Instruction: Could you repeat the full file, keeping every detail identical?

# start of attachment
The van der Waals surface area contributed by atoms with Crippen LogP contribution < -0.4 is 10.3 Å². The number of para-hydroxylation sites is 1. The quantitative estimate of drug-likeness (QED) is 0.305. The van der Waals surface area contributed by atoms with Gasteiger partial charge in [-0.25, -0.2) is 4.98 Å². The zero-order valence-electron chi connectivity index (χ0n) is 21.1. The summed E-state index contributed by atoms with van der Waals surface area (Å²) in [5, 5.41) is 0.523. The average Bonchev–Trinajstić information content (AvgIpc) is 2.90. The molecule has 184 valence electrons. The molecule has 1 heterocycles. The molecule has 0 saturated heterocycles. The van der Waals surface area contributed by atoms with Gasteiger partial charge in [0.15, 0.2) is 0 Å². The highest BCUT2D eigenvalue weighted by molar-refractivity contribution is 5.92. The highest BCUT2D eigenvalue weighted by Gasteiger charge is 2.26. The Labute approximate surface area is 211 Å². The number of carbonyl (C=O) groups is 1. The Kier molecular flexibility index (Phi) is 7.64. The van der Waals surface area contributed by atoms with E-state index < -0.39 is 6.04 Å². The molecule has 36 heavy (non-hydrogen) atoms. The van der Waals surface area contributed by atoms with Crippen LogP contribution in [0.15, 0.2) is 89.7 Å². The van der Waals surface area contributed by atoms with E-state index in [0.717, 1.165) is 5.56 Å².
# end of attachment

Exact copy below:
The van der Waals surface area contributed by atoms with Crippen LogP contribution < -0.4 is 10.3 Å². The number of para-hydroxylation sites is 1. The quantitative estimate of drug-likeness (QED) is 0.305. The van der Waals surface area contributed by atoms with Gasteiger partial charge in [-0.25, -0.2) is 4.98 Å². The zero-order valence-electron chi connectivity index (χ0n) is 21.1. The summed E-state index contributed by atoms with van der Waals surface area (Å²) in [5, 5.41) is 0.523. The average Bonchev–Trinajstić information content (AvgIpc) is 2.90. The molecule has 184 valence electrons. The molecule has 1 heterocycles. The molecule has 0 saturated heterocycles. The van der Waals surface area contributed by atoms with Gasteiger partial charge in [0.15, 0.2) is 0 Å². The highest BCUT2D eigenvalue weighted by molar-refractivity contribution is 5.92. The highest BCUT2D eigenvalue weighted by Gasteiger charge is 2.26. The Labute approximate surface area is 211 Å². The number of carbonyl (C=O) groups is 1. The Kier molecular flexibility index (Phi) is 7.64. The van der Waals surface area contributed by atoms with E-state index < -0.39 is 6.04 Å². The molecule has 36 heavy (non-hydrogen) atoms. The van der Waals surface area contributed by atoms with Crippen LogP contribution in [0.15, 0.2) is 89.7 Å². The van der Waals surface area contributed by atoms with E-state index in [0.717, 1.165) is 5.56 Å².